PSYCHO DERMATOLOGY: MORE THAN SKIN DEEP

 

CONSIDERING THE EMOTIONAL, PSYCHOLOGICAL AND SOCIAL IMPLICATIONS OF SKIN DISORDERS

 

The need to deal with the whole person when addressing their skincare needs is not a new concept. As a skincare practitioner you are constantly increasing your knowledge, skills and training to better understand, treat and manage skin conditions. This will no doubt mean that you will frequently encounter challenging skin conditions that will also significantly impact the client’s emotional and psychological state of mind.

 

“…You become introverted, avoid contact, and become depressed, obsessive in looking at other people, hoping to see someone else who is affected. You undergo a personality change very slowly, and bit by bit, a strong person is reduced to isolation. You become angry, sad and desperate. After time, it becomes an operation just to go out your front door…” This is a 27 year-old female discussing her 15-year vitiligo history’.

 

The author, Matoyla Kollaras is a qualified therapist and the Director of Skinfactors Cosmeceuticals. She is passionate about skin health and skin treatments and is highly committed to constantly staying at the forefront of research and new advances in skin science and cosmetic ingredients. In this article she addresses the all-important issue of psychodermatology and innovatively approaches the topic through the eyes of patients that reveal their emotional turmoil.

 

The aesthetics industry has progressed significantly in the past decade. Today, aestheticians are armed with greater knowledge, expertise, products, ingredients, equipment and results, thus potentially improving the health of the skin and condition of client’s skin to a greater extent than ever before. Skincare clinics have therefore become a real option for clients who are desperate for your professional expertise and knowledge to treat skin disorders such as acne, hyperpigmentation, rosacea, eczema, elastosis, psoriasis, or manifestations that are as a result of illness, medication, poor treatment outcomes, etc.

 

Even ageing can be a deep-rooted emotional issue for some women. Clients place their trust in you to improve their appearance and meet their expectations. Some clients may have already exhausted the medical option, and so seek the help of skincare clinics to solve their skin issues. However, reports of negative experiences with therapists/aestheticians (as there is with doctors and dermatologists) are common. Therapists/aestheticians were reported as not only having poor comprehension of the pathogenesis and correct treatment protocol for skin disorders (unrealistic promises made, poor treatment outcome, disease or scarring is worsened), but they were also often insensitive to their client’s emotional suffering, and even trivialising their client’s disease. The complexity of clinical scenarios and the constraints on the therapists should be acknowledged, however, therapists should also be educated in the potential psychological effects of skin diseases, and how to correctly manage these problems with empathy and care for best long¬term results and benefits.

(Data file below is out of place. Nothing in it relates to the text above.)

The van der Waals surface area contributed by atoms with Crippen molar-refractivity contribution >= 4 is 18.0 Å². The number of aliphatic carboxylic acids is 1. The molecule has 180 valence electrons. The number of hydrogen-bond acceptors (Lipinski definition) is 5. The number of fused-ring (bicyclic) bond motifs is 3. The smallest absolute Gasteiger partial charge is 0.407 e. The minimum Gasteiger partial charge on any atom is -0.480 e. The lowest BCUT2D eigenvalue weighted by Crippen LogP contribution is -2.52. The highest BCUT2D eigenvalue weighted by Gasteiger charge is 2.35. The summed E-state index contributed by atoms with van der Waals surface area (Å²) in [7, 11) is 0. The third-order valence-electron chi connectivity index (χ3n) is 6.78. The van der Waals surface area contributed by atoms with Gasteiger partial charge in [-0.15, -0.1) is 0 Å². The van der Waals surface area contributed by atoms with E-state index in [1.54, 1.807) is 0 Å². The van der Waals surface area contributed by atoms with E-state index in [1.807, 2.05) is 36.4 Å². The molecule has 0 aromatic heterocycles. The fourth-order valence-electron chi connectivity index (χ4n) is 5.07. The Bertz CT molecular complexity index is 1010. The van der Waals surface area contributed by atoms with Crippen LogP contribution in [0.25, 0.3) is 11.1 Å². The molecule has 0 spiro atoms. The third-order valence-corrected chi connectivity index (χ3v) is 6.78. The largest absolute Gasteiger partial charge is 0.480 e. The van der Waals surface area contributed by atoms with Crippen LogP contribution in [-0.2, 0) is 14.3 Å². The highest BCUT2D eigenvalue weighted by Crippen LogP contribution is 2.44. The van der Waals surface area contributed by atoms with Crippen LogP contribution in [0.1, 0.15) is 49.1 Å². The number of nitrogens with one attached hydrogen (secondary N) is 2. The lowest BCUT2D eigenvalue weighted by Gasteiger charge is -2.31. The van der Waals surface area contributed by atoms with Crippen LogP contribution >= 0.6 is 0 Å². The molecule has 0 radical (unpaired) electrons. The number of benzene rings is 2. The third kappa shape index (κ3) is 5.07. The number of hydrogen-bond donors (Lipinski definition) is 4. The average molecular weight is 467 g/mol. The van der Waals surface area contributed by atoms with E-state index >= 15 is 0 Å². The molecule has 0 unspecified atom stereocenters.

psychodermatology skin disorders

 

THE SKIN YOU’RE IN IS ALL YOU HAVE

 

“A shocking 47% of people with a skin disease in the UK have been victims of verbal abuse one or more times from a member of the public. A total of 729 people were asked a series of questions relating to their skin disease, or that of the person they care for. Questions were asked on the ways skin disease affects daily life, including forming of sexual relations, social life and work life. The results show that the long-term effects of skin disease can have a devastating impact on sufferers’ lives that few would expect.”

 

The skin is extraordinary, and when you learn to read it correctly it is potentially an excellent diagnostic tool; indeed, quite often being the first ‘red flag’ that something is not quite right internally. The skin is also our largest organ, and has long been recognised as an ‘organ of expression’ (Sack, 1928); it is, after all, our first point of contact between the outside world — environment, meeting people and our own selves. The skin is an organ that can directly respond to external stimuli (a rash caused through contact of a toxic substance), and reflect what is happening inside our bodies, both physiologically and psychologically (blushing when embarrassed, acne due to hormonal factors, auto-immune lupus butterfly rash, dry, itchy skin due to organic disease such as diabetes).

 

Read full article. This originally appeared in Aesthetics Practitioners Journal magazine.